GRB 120422A is a low-luminosity gamma-ray burst (GRB) associated with a bright supernova, which distinguishes itself by its relatively short T 90 (∼5 s) and an energetic and steep-decaying X-ray tail. We analyze the Swift Burst Alert Telescope and X-ray Telescope data and discuss the physical implications. We show that the steep decline early in the X-ray light curve can be interpreted as the curvature tail of a late emission episode around 58-86s, with a curved instantaneous spectrum at the end of the emission episode. Together with the main activity in the first ∼20 s and the weak emission from 40s to 60s, the prompt emission is variable, which points to a central engine origin in contrast to a shock-breakout origin, which is used to interpret some other nearby low-luminosity supernova GRBs. Both the curvature effect model and interpreting the early shallow decay as the coasting external forward shock emission in a wind medium provide a constraint on the bulk Lorentz factor Γ to be around several. Comparing the properties of GRB 120422A and other supernova GRBs, we find that the main criterion to distinguish engine-driven GRBs from shock-breakout GRBs is the time-averaged γ-ray luminosity. Engine-driven GRBs likely have a luminosity above ∼10 48 erg s-1.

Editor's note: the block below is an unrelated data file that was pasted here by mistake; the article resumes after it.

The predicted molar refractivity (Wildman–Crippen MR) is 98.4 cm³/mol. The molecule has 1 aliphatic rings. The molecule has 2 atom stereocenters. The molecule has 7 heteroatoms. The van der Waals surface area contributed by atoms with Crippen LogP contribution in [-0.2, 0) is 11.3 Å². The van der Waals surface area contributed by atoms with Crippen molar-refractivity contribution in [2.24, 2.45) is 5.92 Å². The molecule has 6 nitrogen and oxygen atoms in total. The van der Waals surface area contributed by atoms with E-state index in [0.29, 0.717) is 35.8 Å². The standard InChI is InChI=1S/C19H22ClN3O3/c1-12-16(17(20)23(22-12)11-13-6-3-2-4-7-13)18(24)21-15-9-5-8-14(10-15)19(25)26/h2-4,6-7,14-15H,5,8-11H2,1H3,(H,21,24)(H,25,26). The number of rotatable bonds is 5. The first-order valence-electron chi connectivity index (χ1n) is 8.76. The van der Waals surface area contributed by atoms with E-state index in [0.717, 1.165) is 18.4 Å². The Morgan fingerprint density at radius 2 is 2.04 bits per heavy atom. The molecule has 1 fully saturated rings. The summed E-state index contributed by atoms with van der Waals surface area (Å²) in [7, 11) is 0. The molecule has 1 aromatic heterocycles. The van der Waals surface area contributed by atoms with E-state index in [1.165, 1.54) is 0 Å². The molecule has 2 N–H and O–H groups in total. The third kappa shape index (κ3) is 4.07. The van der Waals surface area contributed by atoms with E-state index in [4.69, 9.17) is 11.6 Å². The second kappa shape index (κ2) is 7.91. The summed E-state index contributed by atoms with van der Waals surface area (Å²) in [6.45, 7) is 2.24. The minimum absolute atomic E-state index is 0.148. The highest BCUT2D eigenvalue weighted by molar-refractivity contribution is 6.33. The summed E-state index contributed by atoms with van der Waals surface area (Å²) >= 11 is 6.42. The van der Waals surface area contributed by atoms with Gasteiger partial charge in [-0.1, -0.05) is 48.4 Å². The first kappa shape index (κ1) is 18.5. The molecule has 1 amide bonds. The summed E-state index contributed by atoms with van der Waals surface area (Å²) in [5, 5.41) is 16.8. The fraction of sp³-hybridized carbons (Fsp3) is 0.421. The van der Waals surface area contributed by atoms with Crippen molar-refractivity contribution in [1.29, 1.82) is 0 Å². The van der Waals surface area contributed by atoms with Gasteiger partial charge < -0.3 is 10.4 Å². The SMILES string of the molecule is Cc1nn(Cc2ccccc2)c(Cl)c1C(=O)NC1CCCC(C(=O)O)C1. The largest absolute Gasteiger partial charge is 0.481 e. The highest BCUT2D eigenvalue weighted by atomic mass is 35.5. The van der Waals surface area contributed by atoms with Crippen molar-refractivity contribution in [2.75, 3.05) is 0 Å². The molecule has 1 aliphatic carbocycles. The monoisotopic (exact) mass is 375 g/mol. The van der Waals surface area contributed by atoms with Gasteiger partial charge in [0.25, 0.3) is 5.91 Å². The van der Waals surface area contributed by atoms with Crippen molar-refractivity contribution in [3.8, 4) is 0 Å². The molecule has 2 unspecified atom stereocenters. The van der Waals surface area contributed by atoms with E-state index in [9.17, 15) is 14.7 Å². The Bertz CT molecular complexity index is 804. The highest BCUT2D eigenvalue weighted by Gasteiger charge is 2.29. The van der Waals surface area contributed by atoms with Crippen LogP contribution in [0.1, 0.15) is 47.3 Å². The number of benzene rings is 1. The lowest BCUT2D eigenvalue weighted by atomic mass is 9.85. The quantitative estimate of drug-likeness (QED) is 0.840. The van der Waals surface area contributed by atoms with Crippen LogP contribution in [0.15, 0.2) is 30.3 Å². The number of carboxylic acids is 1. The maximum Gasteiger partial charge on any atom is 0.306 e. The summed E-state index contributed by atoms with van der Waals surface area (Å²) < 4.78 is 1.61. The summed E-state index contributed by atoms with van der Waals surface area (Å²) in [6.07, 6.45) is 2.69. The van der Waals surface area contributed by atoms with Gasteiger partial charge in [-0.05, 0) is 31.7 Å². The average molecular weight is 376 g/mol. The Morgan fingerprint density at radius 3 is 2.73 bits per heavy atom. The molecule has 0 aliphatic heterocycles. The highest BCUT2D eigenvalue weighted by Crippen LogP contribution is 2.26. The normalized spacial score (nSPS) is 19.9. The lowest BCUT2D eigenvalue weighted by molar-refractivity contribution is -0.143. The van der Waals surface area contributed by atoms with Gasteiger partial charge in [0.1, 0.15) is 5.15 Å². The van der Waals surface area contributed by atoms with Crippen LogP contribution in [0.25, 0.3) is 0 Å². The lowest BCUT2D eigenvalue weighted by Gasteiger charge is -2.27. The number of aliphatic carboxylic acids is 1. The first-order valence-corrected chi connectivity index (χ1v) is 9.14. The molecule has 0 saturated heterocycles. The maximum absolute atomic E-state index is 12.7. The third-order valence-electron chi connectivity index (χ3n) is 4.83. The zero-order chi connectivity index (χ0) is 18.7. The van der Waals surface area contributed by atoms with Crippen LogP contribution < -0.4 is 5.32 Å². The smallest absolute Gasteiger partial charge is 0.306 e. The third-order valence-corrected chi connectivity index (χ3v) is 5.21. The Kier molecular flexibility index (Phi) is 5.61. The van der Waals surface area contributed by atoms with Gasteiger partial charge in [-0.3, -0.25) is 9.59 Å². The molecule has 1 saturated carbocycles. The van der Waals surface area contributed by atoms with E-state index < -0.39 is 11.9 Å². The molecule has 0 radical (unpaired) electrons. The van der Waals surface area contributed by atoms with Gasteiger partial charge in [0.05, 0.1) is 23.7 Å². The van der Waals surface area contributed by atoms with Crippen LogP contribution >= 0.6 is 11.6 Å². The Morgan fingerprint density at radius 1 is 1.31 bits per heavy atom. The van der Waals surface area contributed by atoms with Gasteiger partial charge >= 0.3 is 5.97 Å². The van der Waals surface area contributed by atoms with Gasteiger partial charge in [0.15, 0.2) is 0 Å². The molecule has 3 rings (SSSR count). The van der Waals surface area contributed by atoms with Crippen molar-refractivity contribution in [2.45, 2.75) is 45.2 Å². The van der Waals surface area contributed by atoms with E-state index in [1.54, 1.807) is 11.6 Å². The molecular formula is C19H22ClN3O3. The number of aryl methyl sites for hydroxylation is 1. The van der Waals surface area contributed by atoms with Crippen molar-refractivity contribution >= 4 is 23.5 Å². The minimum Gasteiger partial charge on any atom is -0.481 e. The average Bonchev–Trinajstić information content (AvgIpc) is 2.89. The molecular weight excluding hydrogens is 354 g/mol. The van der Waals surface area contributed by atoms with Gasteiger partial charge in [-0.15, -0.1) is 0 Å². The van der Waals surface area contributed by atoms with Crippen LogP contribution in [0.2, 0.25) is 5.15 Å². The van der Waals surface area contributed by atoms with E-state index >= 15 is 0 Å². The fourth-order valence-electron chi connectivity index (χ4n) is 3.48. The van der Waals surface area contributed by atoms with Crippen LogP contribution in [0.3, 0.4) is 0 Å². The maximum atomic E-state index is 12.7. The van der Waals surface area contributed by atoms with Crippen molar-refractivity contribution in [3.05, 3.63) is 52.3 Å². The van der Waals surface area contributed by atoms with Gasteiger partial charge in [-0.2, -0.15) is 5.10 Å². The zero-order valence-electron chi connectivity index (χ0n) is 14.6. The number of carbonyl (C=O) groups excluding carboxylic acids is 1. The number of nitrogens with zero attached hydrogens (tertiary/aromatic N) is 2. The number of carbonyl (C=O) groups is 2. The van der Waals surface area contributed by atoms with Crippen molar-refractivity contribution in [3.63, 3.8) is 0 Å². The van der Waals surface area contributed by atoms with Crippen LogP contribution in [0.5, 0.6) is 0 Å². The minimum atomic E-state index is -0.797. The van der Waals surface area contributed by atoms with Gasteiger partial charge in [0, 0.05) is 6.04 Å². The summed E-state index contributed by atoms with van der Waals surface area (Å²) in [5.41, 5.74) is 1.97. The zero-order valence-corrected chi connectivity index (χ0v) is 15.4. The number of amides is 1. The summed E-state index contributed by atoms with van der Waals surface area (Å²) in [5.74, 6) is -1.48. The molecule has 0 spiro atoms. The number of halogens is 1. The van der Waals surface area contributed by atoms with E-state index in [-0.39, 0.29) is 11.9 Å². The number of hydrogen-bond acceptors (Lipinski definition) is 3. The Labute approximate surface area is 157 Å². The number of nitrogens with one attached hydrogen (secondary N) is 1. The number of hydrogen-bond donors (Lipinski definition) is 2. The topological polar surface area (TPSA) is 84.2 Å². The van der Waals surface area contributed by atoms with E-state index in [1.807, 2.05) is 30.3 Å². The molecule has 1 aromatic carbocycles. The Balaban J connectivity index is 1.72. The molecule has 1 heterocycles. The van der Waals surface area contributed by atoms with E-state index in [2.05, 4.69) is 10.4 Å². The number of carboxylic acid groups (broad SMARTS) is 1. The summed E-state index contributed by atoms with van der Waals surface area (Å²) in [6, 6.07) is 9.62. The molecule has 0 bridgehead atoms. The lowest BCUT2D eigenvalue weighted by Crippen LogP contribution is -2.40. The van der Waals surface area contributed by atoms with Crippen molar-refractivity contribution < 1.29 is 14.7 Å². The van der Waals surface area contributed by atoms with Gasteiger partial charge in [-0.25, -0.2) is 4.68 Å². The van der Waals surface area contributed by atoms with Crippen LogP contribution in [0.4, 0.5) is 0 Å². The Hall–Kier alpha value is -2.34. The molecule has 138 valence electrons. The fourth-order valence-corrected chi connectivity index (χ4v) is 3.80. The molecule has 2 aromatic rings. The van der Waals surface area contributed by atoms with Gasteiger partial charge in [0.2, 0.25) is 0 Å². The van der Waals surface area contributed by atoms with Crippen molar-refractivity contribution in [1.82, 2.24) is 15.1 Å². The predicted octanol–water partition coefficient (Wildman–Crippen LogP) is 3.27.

All Science Journal Classification (ASJC) codes
- Astronomy and Astrophysics
- Space and Planetary Science